Our key concerns are the overall attenuation level at midrange and the transition frequencies between bass, midrange, and treble. Greater midrange attenuation facilitates possible bass and treble boost, but requires greater overall voltage gain in the signal chain. The transition frequencies determine the frequency ranges that can be boosted or attenuated.

To convert our theoretical knowledge into a practical strategy we translate the equations that determine frequency response based on parts values into equations that determine parts values based on the desired frequency response. I'll demonstrate this using a concrete example. For design goals I'll set the mid-range attenuation to 8dB at maximum control settings, the bass-to-midrange transition to 500Hz, and the midrange-to-treble transition to 1kHz. With the controls at minimum I'll choose a flatter response than the Orange Graphic and set the bass-to-midrange transition to 200Hz and the midrange-to-treble transition to 1.4kHz.

Midrange attenuation is determined by **R _{1}** and

This means the value of **R _{2}** as a function of midrange attenuation

For minus 8dB the voltage gain is

for which we get a value of **R _{2} = 66k**. (We'll use 68k, the closest common part value.)

With the bass control at maximum, gain changes by at most 6dB per octave. This can't be altered - it's the basic nature of the circuit. So when we set the midrange attenuation and one of the bass transition frequencies, we effectively select the other as well. The bass-to-midrange transition frequency is given by

The capacitor value needed is thus

For our design goal of 500 Hz, for example, we get **C _{2} = 4700pF**. This puts the lower-bass transition frequency at

which is 202 Hz. Above this frequency the response transitions to its midrange value, decreasing at a rate of 6dB per octave until we reach 500 Hz. Here is the bass response, bass control at maximum, for **R _{1} = R_{3} = 100k**,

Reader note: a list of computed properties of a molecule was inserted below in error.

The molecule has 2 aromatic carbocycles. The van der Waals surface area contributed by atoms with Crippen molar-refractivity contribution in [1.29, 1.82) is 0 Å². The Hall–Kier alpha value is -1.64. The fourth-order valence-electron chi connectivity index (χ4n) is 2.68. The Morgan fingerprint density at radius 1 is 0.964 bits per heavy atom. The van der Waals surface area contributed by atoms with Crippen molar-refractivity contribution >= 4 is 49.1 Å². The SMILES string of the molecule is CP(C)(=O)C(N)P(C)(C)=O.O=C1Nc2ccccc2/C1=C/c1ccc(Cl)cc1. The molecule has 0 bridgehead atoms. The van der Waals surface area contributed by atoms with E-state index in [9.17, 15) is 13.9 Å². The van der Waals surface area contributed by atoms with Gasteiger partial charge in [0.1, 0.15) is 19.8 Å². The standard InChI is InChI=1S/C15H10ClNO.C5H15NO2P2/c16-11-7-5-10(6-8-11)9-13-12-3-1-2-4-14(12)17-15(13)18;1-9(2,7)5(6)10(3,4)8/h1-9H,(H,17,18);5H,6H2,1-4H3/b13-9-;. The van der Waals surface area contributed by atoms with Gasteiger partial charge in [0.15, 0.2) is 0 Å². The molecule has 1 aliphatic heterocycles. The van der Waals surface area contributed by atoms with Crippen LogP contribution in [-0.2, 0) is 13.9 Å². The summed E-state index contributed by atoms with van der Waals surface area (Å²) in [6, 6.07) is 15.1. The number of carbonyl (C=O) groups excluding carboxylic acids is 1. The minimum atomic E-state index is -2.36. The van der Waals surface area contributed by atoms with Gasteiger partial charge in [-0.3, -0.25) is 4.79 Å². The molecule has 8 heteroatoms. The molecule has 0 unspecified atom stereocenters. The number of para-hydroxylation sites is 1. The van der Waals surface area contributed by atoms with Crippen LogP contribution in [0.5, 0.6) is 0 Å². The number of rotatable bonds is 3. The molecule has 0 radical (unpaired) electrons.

The midrange-treble Transition Frequency is

The value of **C _{3}** based on the desired transition frequency is thus

For 1kHz we get **C _{3} = 460pF**. (We'll use 470pF.) Here is the treble response with the control set to maximum:

Here is the superposition of the bass and treble response curves:

Our Bode plots and part value calculations assume a zero-impedance source, infinite-impedance tone controls, and an infinite-impedance load. Here is the actual response using Electronics Workbench Multisim®. The plot assumes a Fender Bassman environment with 1M tone controls. The source impedance is a 12AX7 cathode follower with an output impedance of 500 ohms and the driven stage is a long-tailed-pair phase inverter with an input impedance of 3M.

(The horizontal axis is a log scale of frequency from 10Hz to 10kHz and the vertical scale is from -15dB to 0dB.) The next plot below assumes the tone stack is driven by a 12AX7 voltage amplifier with an output impedance of 39k and a follow-on grid resistor representing an input impedance of 1M.

There is greater overall attenuation and a slight shift upward in the frequency at which gain is minimum, but the response is not dramatically different.

Here are the formulas we derived earlier for the bass-midrange and midrange-treble transition frequencies when the tone controls are set to minimum:

The first is the bass-midrange transition frequency and the second is the midrange-treble transition frequency. Turning these around we get

For our design goals of 200Hz and 1.4kHz we get **C _{4} = 4700pF** and

Here is the response when both controls are set to minimum:

Here is the response using Electronics Workbench Multisim®. The plot below assumes a Fender Bassman environment with 1M tone controls. The source impedance is a 12AX7 cathode follower with an output impedance of 500 ohms and the driven stage is a long-tailed-pair phase inverter with an input impedance of 3M.

(The horizontal axis is a log scale of frequency from 10Hz to 10kHz and the vertical scale is from -50dB to 0dB.) The next plot below assumes the tone stack is driven by a 12AX7 voltage amplifier with an output impedance of 39k and a follow-on grid resistor representing an input impedance of 1M.

Here is the final circuit:

If you're getting a feeling of déjà vu, it's probably because these parts values are identical to those found in the Garnet G250TR and G250D amplifiers.

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